One of the real oddball guns made in Israel is the BUL Impact. Everyone loves a double stack 1911. Everyone loves the CZ-75. So what if you took a compact polymer CZ-75 and grafted a 1911 double stack magwell on it?
Well, you’d have a BUL Impact. Read on for more.
Continue reading The BUL Impact
Nehemiah Sirkis designed a lot of interesting guns, many of which I don’t talk about much on this blog because they were designed and manufactured in the United States. This is no sin – remember that Browning did most of his best work with Fabrique Nationale in Belgium – but they are somewhat outside the scope of my collecting activities. Sirkis designed a lot of interesting rifles (including some Kimber .22s and the new IWI Dan sniper rifle), but his fame in the United States is generally from his pocket pistols – the Intratec CAT 9, the Cobra Patriot 45, and the Detonics Pocket 9.
But, he also designed one other pocket pistol that made it to the US – the Sardius/Sirkis SD9, manufactured by Sirkis Industries in Israel. It’s a real oddball gun… which is what makes it so interesting.
Continue reading The Sardius SD9
Israel has always had an “interesting” history when it comes to arms deals. They are clearly a friend of the US, but have sometimes done deals with countries that may not have always had US interests foremost in their minds. They also have a bit of a history in not always abiding by arms embargoes… most famously in the case of South Africa during the apartheid era.
One gun that has that semi-checkered history is the KSN Golan, which is a copy of the CZ99 Compact-G.
Continue reading The KSN Golan
The Uzi Pro pistol is now “in the wild” and available for purchase. There are a number of them on Gunbroker, the lowest price being about $900 shipped.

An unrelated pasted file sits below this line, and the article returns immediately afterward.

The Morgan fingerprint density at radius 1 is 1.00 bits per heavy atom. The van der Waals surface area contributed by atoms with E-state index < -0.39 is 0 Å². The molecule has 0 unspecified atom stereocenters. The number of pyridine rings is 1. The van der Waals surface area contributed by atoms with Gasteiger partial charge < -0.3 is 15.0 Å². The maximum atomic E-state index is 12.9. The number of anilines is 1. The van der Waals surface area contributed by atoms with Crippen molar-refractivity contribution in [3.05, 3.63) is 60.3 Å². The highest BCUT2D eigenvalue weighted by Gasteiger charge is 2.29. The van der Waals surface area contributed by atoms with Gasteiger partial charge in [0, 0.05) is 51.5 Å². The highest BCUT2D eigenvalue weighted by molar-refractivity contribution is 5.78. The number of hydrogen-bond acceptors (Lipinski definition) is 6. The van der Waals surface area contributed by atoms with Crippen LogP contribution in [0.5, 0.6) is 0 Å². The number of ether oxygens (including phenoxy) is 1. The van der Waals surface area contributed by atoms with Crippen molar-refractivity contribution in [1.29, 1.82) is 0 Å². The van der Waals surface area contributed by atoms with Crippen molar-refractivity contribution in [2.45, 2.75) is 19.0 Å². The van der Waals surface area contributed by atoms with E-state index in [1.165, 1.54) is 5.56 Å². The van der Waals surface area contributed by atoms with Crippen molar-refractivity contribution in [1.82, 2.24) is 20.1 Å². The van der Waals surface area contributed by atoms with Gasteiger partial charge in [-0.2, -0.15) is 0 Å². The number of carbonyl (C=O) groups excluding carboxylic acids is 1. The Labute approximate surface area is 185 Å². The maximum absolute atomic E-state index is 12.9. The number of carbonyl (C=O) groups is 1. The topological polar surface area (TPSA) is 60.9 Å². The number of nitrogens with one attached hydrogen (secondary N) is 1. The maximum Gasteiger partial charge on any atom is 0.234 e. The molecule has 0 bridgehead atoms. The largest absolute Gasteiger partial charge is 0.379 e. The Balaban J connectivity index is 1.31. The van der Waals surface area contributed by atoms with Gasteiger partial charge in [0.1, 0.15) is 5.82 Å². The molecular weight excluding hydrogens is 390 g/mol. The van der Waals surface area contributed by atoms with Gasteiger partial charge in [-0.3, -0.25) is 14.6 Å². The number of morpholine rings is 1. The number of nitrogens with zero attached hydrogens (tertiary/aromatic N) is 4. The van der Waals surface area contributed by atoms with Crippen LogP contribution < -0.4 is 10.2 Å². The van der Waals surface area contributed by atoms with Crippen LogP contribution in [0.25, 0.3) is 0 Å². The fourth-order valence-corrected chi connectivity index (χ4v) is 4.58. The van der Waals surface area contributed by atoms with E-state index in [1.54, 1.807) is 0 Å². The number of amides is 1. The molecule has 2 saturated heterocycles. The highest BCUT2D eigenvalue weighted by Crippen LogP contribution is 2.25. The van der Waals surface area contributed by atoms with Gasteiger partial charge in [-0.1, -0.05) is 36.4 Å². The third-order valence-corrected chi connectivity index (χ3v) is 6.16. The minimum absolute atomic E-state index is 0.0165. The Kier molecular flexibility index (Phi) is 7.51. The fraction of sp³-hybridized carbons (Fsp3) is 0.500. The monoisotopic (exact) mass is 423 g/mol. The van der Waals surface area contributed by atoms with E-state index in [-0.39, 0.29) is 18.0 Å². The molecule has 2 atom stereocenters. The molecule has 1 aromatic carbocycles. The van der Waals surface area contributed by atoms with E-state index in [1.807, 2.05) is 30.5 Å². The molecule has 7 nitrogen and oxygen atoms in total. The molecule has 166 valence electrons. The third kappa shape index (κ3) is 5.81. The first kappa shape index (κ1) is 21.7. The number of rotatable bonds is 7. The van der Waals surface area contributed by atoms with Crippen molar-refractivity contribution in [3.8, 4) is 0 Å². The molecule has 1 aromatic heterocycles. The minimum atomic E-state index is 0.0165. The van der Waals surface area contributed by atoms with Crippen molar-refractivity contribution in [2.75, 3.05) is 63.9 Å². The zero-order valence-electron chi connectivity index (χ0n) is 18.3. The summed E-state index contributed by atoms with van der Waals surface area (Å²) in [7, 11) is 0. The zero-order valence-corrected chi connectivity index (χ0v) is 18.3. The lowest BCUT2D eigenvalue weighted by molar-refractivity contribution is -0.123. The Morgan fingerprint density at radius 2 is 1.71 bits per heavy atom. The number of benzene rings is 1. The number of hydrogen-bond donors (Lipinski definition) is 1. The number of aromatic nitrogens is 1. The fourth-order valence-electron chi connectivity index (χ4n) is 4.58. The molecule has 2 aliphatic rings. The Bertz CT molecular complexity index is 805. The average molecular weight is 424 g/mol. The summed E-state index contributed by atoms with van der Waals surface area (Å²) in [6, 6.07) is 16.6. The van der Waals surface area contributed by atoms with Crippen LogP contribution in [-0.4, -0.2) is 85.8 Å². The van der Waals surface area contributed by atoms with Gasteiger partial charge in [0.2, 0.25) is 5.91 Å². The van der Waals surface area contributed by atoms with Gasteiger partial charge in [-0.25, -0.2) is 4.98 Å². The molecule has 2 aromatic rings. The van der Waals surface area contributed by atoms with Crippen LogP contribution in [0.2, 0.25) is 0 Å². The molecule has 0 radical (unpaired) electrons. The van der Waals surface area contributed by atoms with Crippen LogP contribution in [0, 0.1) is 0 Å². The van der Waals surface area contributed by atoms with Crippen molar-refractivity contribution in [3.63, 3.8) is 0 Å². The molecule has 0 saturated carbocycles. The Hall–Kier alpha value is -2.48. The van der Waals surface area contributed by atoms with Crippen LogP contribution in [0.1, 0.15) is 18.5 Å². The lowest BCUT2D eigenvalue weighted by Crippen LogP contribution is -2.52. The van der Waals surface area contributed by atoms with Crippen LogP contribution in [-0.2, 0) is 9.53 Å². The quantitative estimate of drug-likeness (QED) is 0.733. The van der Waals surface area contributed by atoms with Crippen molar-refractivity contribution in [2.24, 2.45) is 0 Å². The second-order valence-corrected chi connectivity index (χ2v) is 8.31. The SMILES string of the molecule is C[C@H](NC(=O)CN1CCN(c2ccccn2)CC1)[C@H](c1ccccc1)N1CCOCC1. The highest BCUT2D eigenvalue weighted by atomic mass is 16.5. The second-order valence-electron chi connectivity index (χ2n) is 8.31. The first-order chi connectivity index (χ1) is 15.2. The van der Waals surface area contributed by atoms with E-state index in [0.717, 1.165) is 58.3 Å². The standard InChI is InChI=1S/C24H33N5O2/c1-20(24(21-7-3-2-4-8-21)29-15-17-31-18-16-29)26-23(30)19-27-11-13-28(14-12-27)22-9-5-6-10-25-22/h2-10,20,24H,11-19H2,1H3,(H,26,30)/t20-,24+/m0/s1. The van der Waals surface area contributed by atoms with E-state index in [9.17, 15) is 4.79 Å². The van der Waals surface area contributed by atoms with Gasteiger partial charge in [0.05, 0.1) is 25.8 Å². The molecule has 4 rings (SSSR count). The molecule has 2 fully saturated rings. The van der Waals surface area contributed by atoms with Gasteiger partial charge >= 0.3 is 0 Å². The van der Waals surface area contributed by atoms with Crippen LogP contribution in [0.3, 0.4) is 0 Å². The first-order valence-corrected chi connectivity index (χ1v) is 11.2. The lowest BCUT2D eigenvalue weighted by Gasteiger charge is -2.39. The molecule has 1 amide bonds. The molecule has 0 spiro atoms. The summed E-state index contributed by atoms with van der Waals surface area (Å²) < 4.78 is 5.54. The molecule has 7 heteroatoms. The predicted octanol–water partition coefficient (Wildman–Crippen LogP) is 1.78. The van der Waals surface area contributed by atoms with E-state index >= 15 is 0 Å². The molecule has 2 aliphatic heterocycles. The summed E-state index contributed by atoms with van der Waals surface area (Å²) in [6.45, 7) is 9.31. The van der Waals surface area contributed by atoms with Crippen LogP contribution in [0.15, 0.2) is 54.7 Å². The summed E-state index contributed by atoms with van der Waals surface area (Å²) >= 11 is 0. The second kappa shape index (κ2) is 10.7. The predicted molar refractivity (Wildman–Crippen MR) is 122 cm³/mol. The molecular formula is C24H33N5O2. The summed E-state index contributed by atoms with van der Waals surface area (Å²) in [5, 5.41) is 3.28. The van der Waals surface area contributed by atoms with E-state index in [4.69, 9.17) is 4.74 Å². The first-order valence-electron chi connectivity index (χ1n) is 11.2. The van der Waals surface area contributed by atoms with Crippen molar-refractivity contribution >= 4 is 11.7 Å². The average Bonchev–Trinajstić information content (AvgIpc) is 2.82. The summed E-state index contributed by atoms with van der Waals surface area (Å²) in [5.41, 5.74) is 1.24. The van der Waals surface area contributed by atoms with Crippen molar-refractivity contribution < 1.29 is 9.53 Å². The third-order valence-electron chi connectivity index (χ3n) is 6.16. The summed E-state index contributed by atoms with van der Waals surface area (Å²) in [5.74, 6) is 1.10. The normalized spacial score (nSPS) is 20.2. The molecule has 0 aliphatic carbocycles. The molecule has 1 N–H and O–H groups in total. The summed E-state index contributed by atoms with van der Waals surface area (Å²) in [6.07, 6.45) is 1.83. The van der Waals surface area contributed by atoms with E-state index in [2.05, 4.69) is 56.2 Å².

The interesting thing here is that they look slightly different than the pre-release models we’ve seen previously – it looks like there is some sort of covered stock/”brace” attachment dovetail at the back. A best case scenario here would be that it can fit a regular Uzi Pro stock, which would then be presumably imported by IWI. In a less optimal case, I’m sure the aftermarket could figure something out – just have the mechanism to attach the stock is a big deal. Combine that with a folding grip, and you could have a cool SBR.
Of course, the really best case scenario would be a full-on 922r-compliant SBR kit with a US-made extended barrel, Israeli Uzi Pro lower, and Israeli Uzi Pro stock… but I really doubt that’s happening.
Most of this blog’s readers are probably familiar with IWI and IMI. Some may even be acquainted with BUL Transmark. But less known is another Israeli arms producer: Israel Arms / KSN Industries.
KSN Industries made the Kareen MkII/III line, the KSN Golan (on Yugoslavian equipment), and the KSN GAL. The KSN GAL 1911 is the subject of this blog post, as it appears to have the least available information on it.
Continue reading The KSN GAL (1911)
CAA USA is now distributing the Secubit GSC Gun Shot Counter for Glocks (which I will just refer to as a GSC). Secubit is an Israeli firm which manufactures GSCs for the Glock and picatinny-rail-equipped rifles. It costs $100 for the Glock Gen3 version.
I’ve noticed a lot of whining online about “why would you need this?” I think it’s a rather useful tool for setting and complying with a maintenance schedule, not to mention understanding your shooting habits in more detail (such as split times). Whether it’s a hundred bucks useful… the jury is out. It would be a no brainer to me at a quarter of the price, but I’d need to be using it on a serious-competition race gun to justify spending a hundred bucks on it. I think there’s real merit in computerized statistics for firearms, and would like to see more hardware innovation in this area.
(H/T to TTAG!)
RoverDave, a well-respected mod at the UziTalk forum, has posted that the Uzi Pro Pistol will be shipping in “2-4” weeks. If this pans out, we should be seeing Uzi Pro Pistols in stores by mid-to-late July. Sig brace versions will apparently follow “shortly after”, although I suspect “shortly after” might be “never”, given the recent BATFE statements on the braces.
You’ll recall that the Uzi Pro Pistol has an MSRP of $1109, so street prices will most like be around $900 once initial demand comes down. This is a lot of money, but the original Action Arms Uzi Pistols still sell for $1250 or more on Gunbroker, so there may be a market. I know I’m planning on picking one up!